Tell us about your favorite creation so far, some of the challenges you overcame to make it, and how it influences what you’re doing now.
Most of my shop listings are individual dolls because I want to be mindful of my customers’ budgets. Even so, it takes me at least two hours to make one doll, and I have to balance setting a fair price for my work with making the dolls accessible to the people who want to bring them into their homes. Sometimes I am compelled make a story set for my own pleasure, and let the dolls remain together, as I did in this set inspired by the Brothers Grimm story The Seven Ravens, plus my lifelong fascination with outer space:
While I am always grateful and pleased when a set like this sells, I think of sets like the Sun/Moon/Stars ensemble as display pieces for people to admire before heading on to the fairies and flower folk.
Please select a favorite item from your shop and tell us what inspired it.
I am partial to this little snowdrop doll I made recently:
When my daughter was in a Waldorf kindergarten, each child received a plant-inspired “little one” from the Little One Meadow, to be his or her companion. (These friends were distinctly not dolls, as my daughter reminded me.) My daughter’s little one was named Snow Drop. For the next three years, I listened to stories of Snow Drop and her friends in the kindergarten. I have had a particular fondness for the galanthus nivalis and its variations ever since.
Describe your studio or workplace. How have you fashioned your work environment to enhance creativity and maximize productivity?
My workspace is a desk in the living room. I try to keep it tidy, but entropy quickly takes over. I was brave and took a photo of my desk in chaos, and two days later, in a more harmonious state. As of this writing, the state of this desk is closer to photo 1. The items you may notice are: a Playmobil Victorian lady named Roberta, a Bossy’s Feltworks needlefelted pincushion of a sheep on a circus ball, and a couple of my creations including my “Springtime Wanderer” inspired by Snufkin of the Moomintroll books by Tove Jansson.
What you don’t see in the photo are the three guitars in the living room. Two belong to me, and one belongs to my daughter. Often, I will take a break from sewing to stretch out my fingers on the guitar. Steel strings on the guitar give me calluses, which are helpful in regard to the inevitable needle jabs. (A friend of mine once asked me, “Haven’t you ever heard of a thimble?”)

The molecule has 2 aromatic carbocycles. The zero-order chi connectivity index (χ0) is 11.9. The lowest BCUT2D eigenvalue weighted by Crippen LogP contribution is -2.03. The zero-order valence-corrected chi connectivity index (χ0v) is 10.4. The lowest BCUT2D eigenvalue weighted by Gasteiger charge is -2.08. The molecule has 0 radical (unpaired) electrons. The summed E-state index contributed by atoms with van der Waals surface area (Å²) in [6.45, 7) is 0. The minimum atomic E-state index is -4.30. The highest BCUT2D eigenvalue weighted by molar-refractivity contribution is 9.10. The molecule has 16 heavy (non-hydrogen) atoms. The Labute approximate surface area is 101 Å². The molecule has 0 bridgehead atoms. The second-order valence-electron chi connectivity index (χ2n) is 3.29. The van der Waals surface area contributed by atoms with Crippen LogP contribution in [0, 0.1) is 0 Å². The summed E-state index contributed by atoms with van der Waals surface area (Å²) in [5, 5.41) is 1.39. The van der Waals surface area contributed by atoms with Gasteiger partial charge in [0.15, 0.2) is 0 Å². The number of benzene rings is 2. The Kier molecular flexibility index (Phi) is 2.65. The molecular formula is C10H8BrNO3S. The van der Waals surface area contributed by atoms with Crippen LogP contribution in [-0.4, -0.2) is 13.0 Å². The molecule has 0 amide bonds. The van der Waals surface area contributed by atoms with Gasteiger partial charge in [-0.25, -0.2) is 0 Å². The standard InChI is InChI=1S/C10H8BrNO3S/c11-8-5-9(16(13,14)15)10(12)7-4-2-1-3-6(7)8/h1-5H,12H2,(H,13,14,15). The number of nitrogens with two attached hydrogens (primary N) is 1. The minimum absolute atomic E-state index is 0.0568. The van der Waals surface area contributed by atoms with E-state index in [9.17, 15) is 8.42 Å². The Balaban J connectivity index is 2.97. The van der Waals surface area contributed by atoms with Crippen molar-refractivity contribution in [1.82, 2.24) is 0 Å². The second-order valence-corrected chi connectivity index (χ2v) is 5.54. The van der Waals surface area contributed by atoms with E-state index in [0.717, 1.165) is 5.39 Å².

How do you chart your growth as an artist? How do you define success?
I often don’t notice my growth as an artist until I look at photos of my older work. I welcome requests from friends, family, and customers. Sometimes my experiments work out differently than I expected, and sometimes those surprises are fun. My mission statement is, “I care about each doll I sew, and hope you will find a doll in the shop that you feel is yours.” Success comes with the pleasure of having created something beautiful, and sending that beauty out into the world. Getting paid for my work ensures that I can justify the time and materials to keep doing what I enjoy.
What do you like best about the creative life?
Sewing gives me the space to daydream while being productive. Sometimes, I’ll listen to a music mix or a podcast (Another Mother Runner is a favorite podcast about the running life), but I welcome the rare, quiet times when my thoughts are my own.
Any new projects you’re especially excited about?
My husband has requested that I make a “special-edition” Dungeons and Dragons role-playing game inspired set with the archetypal characters of a knight, a thief, a cleric, and a mage. That endeavor could be fun.
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♥ BRAVO! ENCORE! ♥
- Alkelda Dolls Etsy Shop: In addition to the current listings at her shop, Farida is accepting custom (not rush) orders for any of the dolls featured in this post, and any dolls pictured under the past sales link in her shop’s sidebar.
- Alkelda: Dolls for Storytelling Facebook Page
- Farida Dowler.com for info about hiring Farida for storytelling gigs at schools, libraries, and private parties
- Saints and Spinners Blog for more about her life as a musician, storyteller, artisan, parent, reader and writer
- A Storytelling of Crows Blog: an audio-visual resource of storytelling and music for parents, educators, caregivers, or anyone needing or desiring these materials. A place to hear Farida sing!
- Check out this article Farida wrote about Waldorf Storytelling at The Magic Onions.
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Copyright © 2013 Jama Rattigan of Jama’s Alphabet Soup. All rights reserved.